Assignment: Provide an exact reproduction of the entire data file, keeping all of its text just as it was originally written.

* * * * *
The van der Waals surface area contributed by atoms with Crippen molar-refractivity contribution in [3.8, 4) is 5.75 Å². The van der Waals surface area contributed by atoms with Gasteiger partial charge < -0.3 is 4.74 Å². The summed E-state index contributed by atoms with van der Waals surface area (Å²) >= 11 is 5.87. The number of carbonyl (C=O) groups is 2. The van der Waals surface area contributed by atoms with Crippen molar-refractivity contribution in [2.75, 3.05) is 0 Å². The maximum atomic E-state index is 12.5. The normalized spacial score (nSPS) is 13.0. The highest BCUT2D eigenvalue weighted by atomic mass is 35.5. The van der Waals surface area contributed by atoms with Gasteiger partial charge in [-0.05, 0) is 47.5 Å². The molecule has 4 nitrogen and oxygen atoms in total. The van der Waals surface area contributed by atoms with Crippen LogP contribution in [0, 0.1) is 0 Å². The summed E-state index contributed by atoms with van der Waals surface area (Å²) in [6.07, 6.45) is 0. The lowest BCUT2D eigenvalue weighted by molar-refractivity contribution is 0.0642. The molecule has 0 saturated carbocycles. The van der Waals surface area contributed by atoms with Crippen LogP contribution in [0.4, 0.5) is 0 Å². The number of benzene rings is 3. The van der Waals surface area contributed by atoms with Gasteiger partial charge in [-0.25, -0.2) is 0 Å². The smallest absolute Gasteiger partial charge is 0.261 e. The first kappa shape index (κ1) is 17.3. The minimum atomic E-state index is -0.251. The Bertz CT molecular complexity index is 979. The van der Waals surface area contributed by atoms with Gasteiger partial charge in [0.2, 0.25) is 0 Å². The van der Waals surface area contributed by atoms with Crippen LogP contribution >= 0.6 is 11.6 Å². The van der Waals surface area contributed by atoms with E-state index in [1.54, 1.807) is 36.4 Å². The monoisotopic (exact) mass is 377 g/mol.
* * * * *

The van der Waals surface area contributed by atoms with Crippen molar-refractivity contribution in [3.8, 4) is 5.75 Å². The van der Waals surface area contributed by atoms with Gasteiger partial charge < -0.3 is 4.74 Å². The summed E-state index contributed by atoms with van der Waals surface area (Å²) >= 11 is 5.87. The number of carbonyl (C=O) groups is 2. The van der Waals surface area contributed by atoms with Crippen molar-refractivity contribution in [2.75, 3.05) is 0 Å². The maximum atomic E-state index is 12.5. The normalized spacial score (nSPS) is 13.0. The highest BCUT2D eigenvalue weighted by atomic mass is 35.5. The van der Waals surface area contributed by atoms with Gasteiger partial charge in [-0.05, 0) is 47.5 Å². The molecule has 4 nitrogen and oxygen atoms in total. The van der Waals surface area contributed by atoms with Crippen LogP contribution in [0, 0.1) is 0 Å². The summed E-state index contributed by atoms with van der Waals surface area (Å²) in [6.07, 6.45) is 0. The lowest BCUT2D eigenvalue weighted by molar-refractivity contribution is 0.0642. The molecule has 0 saturated carbocycles. The van der Waals surface area contributed by atoms with Crippen LogP contribution in [0.4, 0.5) is 0 Å². The number of benzene rings is 3. The van der Waals surface area contributed by atoms with Gasteiger partial charge in [-0.25, -0.2) is 0 Å². The smallest absolute Gasteiger partial charge is 0.261 e. The first kappa shape index (κ1) is 17.3. The minimum atomic E-state index is -0.251. The Bertz CT molecular complexity index is 979. The van der Waals surface area contributed by atoms with Gasteiger partial charge in [0.2, 0.25) is 0 Å². The van der Waals surface area contributed by atoms with Crippen LogP contribution >= 0.6 is 11.6 Å². The van der Waals surface area contributed by atoms with E-state index in [1.54, 1.807) is 36.4 Å². The monoisotopic (exact) mass is 377 g/mol.